Diagram of glands in the human body

Written by colleen moore | 13/05/2017
Diagram of glands in the human body
Glands in the human body (head anatomy image by JASON WINTER from Fotolia.com)

One of the major systems in the human body is the endocrine system. This system is composed of a number of glands that communicate information and control responses throughout the body. The body is composed on two main types of glands. Exocrine glands release outside of the body (e.g., tears and sweat). Endocrine glands are fully within the body.

Pituitary Gland

The pituitary gland is the size of a pea and is composed of an anterior gland and a posterior gland. Located in the brain, these glands release hormones for various functions. The anterior pituitary gland releases hormones used to regulate growth, ovary development and blood sugar levels. The posterior pituitary glands releases hormones used in the production of antidiuretics and oxytocin.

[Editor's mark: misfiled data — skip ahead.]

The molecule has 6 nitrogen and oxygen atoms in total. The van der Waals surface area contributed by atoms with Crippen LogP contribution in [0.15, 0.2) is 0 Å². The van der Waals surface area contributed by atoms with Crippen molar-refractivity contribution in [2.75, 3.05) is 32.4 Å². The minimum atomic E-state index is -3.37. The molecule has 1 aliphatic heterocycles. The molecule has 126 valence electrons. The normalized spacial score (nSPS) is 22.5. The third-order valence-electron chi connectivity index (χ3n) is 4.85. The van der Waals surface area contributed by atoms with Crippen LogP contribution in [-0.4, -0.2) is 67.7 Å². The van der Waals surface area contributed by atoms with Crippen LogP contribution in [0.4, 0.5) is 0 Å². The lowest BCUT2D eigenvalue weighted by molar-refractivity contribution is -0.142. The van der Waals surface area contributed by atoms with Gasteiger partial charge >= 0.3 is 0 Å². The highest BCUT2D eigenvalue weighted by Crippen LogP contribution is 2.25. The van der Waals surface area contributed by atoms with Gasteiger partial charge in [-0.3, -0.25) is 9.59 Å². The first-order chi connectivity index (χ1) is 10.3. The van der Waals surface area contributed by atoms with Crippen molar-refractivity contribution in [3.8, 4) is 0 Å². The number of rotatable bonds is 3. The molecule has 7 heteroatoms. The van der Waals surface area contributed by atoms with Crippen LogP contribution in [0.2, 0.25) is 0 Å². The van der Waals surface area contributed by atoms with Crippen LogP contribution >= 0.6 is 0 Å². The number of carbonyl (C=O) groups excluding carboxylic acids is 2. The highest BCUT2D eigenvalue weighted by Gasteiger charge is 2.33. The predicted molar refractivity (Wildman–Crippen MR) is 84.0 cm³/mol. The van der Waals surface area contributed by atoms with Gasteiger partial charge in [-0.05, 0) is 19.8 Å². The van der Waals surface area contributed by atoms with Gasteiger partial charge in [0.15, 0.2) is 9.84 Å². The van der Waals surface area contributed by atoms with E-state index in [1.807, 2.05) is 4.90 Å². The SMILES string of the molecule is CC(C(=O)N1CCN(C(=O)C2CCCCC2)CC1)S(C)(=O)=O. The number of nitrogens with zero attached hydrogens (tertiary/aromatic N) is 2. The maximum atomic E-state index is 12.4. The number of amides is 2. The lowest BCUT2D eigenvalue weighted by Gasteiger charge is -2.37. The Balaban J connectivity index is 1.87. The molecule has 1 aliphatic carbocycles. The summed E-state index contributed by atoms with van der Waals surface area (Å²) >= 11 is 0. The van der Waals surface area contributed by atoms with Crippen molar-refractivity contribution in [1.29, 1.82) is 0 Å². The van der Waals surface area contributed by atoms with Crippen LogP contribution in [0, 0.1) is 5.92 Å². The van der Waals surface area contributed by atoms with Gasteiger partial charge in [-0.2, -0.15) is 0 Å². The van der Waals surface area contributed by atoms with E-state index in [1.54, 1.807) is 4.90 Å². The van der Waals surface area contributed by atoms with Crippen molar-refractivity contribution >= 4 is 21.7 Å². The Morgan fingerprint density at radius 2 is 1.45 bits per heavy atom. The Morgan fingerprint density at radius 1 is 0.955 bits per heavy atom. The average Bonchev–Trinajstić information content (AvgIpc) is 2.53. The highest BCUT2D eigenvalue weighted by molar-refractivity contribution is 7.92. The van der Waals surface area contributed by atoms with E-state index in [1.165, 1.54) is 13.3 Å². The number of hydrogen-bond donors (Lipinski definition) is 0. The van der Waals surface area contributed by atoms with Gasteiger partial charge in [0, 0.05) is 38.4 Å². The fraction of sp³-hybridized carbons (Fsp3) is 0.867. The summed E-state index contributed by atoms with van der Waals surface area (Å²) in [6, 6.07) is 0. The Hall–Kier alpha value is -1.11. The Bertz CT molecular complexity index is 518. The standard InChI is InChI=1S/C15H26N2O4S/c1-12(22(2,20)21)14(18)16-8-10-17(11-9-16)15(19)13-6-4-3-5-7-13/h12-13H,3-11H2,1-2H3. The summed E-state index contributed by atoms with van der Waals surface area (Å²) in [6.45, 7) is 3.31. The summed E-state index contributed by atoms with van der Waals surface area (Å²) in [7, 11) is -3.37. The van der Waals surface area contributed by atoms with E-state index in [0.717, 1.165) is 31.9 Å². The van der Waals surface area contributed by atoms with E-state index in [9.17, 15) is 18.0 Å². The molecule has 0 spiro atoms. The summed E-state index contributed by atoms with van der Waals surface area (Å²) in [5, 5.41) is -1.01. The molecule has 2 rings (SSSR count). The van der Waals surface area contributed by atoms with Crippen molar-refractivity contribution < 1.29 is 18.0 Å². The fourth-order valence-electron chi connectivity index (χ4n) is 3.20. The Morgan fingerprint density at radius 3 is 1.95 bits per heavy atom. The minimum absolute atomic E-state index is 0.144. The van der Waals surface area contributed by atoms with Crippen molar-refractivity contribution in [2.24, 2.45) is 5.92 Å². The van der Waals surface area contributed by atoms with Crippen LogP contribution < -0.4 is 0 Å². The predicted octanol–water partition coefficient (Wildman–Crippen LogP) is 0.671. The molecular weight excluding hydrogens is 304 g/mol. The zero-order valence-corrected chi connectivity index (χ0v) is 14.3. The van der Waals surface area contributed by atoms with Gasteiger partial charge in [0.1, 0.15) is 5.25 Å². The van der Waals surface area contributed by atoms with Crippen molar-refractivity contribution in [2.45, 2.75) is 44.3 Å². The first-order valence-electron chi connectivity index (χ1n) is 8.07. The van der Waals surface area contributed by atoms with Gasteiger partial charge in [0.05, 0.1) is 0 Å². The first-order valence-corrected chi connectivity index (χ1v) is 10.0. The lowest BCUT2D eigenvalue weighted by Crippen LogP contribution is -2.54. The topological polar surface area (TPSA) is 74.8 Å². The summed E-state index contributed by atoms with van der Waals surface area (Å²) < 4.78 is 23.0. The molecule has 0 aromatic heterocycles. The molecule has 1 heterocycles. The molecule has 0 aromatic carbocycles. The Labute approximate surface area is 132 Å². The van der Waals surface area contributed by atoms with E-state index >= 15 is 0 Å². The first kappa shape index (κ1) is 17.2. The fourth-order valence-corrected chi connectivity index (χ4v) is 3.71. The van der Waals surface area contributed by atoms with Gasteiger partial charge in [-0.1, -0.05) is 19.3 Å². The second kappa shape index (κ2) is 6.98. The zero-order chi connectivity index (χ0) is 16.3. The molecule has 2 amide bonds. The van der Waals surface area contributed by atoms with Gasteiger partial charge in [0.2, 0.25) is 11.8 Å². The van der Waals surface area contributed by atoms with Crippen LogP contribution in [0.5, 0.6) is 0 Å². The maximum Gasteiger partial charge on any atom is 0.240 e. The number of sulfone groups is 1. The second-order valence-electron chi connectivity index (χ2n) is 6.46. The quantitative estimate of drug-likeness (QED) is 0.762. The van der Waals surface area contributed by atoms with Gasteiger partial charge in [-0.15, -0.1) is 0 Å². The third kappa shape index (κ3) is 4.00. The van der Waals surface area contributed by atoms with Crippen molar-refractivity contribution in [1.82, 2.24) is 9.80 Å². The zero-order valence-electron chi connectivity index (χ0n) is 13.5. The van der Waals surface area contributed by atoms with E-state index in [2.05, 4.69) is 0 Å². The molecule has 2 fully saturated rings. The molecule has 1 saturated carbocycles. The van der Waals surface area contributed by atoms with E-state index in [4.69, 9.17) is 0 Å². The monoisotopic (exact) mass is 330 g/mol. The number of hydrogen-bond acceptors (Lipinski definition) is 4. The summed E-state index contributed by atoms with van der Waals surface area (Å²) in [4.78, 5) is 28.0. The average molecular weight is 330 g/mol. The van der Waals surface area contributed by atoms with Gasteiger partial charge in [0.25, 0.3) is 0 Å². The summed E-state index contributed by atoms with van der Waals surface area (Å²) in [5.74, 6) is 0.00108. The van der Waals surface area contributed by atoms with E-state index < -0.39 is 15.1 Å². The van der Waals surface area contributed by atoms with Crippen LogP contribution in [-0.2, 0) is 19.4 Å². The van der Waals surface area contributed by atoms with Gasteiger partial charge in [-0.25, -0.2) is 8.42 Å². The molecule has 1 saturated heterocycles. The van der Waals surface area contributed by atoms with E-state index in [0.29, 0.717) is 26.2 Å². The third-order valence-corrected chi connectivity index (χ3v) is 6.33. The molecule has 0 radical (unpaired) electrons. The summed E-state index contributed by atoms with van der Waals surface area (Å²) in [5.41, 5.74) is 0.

The hypothalamus is located in the brain and acts as a regulator for the entire body. The hypothalamus serves to keep the body at an even level, in terms to temperature, oxygen levels and blood sugar levels. This function is referred to as homeostasis.

Thyroid Gland

The thyroid is located in the throat, just above the voice box. This gland regulates weight and produces calcitonin, which controls the levels of calcium in the body. Four smaller glands are located behind the thyroid, called the parathyriod glands. These glands work in conjunction with the thyroid to control hormone levels and calcium.

Adrenal Glands

Diagram of glands in the human body
(Stethoscope and medical microscope image by Monika 3 Steps Ahead from Fotolia.com)

The adrenal glands are located above the kidneys. These glands regulate minerals, including salt and potassium. Additionally, this gland releases reproductive hormones and anti-inflammatory hormones.

Sex Glands

Males and females have different reproductive glands. For the male, these glands release testosterone and assist in the production of sperm. For the female, these glands release oestrogen and progesterone and assists in the production of ova.


The thymus is located in the neck and is responsible for assisting the immune system.


By using the eHow.co.uk site, you consent to the use of cookies. For more information, please see our Cookie policy.